By Show and Tell
By Bree Davies
By Bree Davies
By Cory Casciato
By Emilie Johnson
By Robin Edwards
By Bree Davis
By Josiah M. Hesse
Although the critical world seems almost united in proclaiming Death of a Salesman not only Arthur Miller's best play, but one of the greatest twentieth-century dramas, I have always rather disliked it: the heavy symbolism, the self-consciously poetic language, the endless moralizing and the protagonist's awful self-pity. To me, the only reasonable response to that portentous and endlessly repeated line "Attention must be paid" has always been: Why?
So when I found All My Sons-- which I had somehow missed seeing or reading in many years of theater-going -- described by critics as an earlier, less accomplished and more melodramatic work, my heart sank. I was happily surprised, however, by director Bruce K. Sevy's strong, clean production at the Denver Center. Perhaps I'm wrong. Perhaps I should engage in a closer study of Miller's work, but All My Sonsstrikes me as by far the more interesting and less dated of the two plays. There are obvious similarities, of course. Both examine social and political influences -- particularly economic influences -- on a typical American family; both protagonists are corrupted patriarchs. In Salesman, society's relentless focus on profits and bland indifference to the welfare of its citizens destroy a salesman who has blindly believed the American dream. Joe Keller in All My Sonshas sacrificed everything, including his ethics, to build up his business and support his family. He ran a factory during the war when productivity was key, and he allowed a shipment of defective parts to be sent out; the result was the death of 21 young American pilots. Keller was able to shift blame for the crime onto his former partner, Steve Deever. Deever is serving time as the play opens, while Keller -- despite the fact that his eldest son, Larry, was killed in the war -- seems to be living a good, all-American small-town life. He is popular with his neighbors and gets on well with his surviving son, Chris. He joshes with the kid next door, pretending to be the local sheriff and to house a jail in his basement. The symbolism, given Keller's own hidden crime, might seem obvious, but the psychological impulse behind it -- to impose order, to set things right -- is believable.
Keller's wife, Kate, has never accepted her son's death. When Chris makes it known that he intends to marry Ann Deever, Steve's daughter and Larry's one-time fiancée, she employs every trick of tongue and piece of manipulation she can muster to separate the young couple and -- as she sees it -- keep her family intact.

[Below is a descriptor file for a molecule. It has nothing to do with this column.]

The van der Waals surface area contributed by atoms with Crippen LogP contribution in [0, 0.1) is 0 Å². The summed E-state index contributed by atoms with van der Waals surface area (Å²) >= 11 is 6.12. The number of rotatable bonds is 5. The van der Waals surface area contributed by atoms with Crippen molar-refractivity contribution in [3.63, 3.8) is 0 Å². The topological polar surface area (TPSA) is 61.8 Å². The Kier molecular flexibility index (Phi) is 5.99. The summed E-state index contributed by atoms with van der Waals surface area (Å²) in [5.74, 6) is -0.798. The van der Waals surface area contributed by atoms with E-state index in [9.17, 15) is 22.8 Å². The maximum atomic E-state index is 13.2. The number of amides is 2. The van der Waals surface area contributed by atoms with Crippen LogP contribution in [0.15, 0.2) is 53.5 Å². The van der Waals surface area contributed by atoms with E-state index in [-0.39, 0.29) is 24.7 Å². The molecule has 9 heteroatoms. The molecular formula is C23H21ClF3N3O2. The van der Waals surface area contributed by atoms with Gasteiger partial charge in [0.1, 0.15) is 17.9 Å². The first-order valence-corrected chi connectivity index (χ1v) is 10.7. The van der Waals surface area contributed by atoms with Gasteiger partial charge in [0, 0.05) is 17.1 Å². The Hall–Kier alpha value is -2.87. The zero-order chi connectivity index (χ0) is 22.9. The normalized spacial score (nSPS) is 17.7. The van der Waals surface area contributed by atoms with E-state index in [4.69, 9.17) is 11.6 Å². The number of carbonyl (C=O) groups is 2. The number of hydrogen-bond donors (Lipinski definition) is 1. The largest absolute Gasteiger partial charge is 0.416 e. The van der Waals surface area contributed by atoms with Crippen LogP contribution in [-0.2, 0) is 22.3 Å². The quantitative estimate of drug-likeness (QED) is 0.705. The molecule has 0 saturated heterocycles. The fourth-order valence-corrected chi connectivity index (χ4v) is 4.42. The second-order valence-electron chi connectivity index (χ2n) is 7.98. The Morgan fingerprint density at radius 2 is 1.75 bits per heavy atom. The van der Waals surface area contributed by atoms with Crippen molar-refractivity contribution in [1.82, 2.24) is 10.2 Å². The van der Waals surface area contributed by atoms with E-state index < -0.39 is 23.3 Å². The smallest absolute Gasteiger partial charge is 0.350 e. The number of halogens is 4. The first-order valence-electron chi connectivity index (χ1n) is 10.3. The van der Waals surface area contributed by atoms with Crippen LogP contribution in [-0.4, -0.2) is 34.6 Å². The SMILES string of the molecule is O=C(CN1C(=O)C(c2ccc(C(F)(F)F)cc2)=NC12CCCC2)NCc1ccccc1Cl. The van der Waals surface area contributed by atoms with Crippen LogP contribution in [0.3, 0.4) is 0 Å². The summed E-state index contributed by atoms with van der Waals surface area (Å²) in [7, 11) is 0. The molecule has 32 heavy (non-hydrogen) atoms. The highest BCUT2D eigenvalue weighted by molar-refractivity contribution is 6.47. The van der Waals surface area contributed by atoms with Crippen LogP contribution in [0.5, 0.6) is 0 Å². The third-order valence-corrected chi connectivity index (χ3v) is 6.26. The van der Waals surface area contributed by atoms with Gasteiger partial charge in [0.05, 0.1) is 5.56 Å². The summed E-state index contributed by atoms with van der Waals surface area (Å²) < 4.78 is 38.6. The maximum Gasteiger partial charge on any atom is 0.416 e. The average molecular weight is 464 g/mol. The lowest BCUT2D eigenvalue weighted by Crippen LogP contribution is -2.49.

Death of a Salesman and All My Sons both consider large ethical questions and the significance of personal versus public life. Both contain tempestuous father-son battles -- not for simple power, but over worldview and morality. It's impossible not to view the soul-stripping fight between Joe and Chris as a precursor to the famous confrontation between Willy and Biff Loman in Salesman. But there's simply more at stake in All My Sonsthan the family and psyche of a worn-out and capitalism-corrupted salesman. The issues are more wide-reaching and more cogent, and they seem more relevant now. War profiteering is an age-old practice, but the current administration and its business cronies have taken it to such brazen heights that they make protest and even sober analysis seem almost quaint. Joe Keller's comment on the possibility of punishment -- "Half the goddamn country's got to go if I go" -- has never seemed more telling.
The play has some creaking plot devices, such as the fact that Steve Deever's children have not spoken to him since his conviction and the opportune appearance of a letter that precipitates the climax. There are melodramatic sequences, repetitions, lines that ring less than true, but there are also moments of humor, eccentricity and surprise, and the play rivets throughout. Joe and Kate Keller are fascinating characters, and Mike Hartman and Jeanne Paulsen act them so well that, watching, I hardly knew how to separate performances from script. Hartman is charming, bluff and easygoing, hitching up his pants and teasing his family and neighbors until the moment he begins to crumble from within. Paulsen has a richly ambiguous character to play, and one far more nuanced than poor, clinging Linda Loman. Kate is both self-denying and self-righteous. We empathize with her genuine grief for Larry. "In the dark," she says of all the war's bereaved mothers, "they're still waiting for their sons." It's a line that resonates now. And yet we're also stunned by her malice and calculation, the lengths to which she'll go to protect her husband. When Deever's angry son, George, arrives to accuse Joe, and Kate soothes him with an offer of homemade grape juice, we understand the seductiveness of the ordered family life she offers -- food and drink, sunny suburban days. Paulsen makes this woman human and emotionally complex.
A muted but recognizable thread in the tapestry of the play is the 1940s view of womanhood, expressed with such rage in Philip Wylie's influential Generation of Vipers. According to Wylie, American women were emasculators, killers of independence and creativity in husbands and sons, normalizers and equivocators who kept a corrupt society intact. This is the thread we sense vibrating when smooth-talking, husband-smothering neighbor Sue Bayliss reveals that she has always known Joe was guilty, but that she was willing to ignore it for the sake of normalcy. She wants Chris Keller to move away from the neighborhood because he "makes people want to be better than they should be or can be." (The role is well played by Leslie O'Carroll.) Kate's viperism is more subtle than her neighbor's, but it's unquestionably there.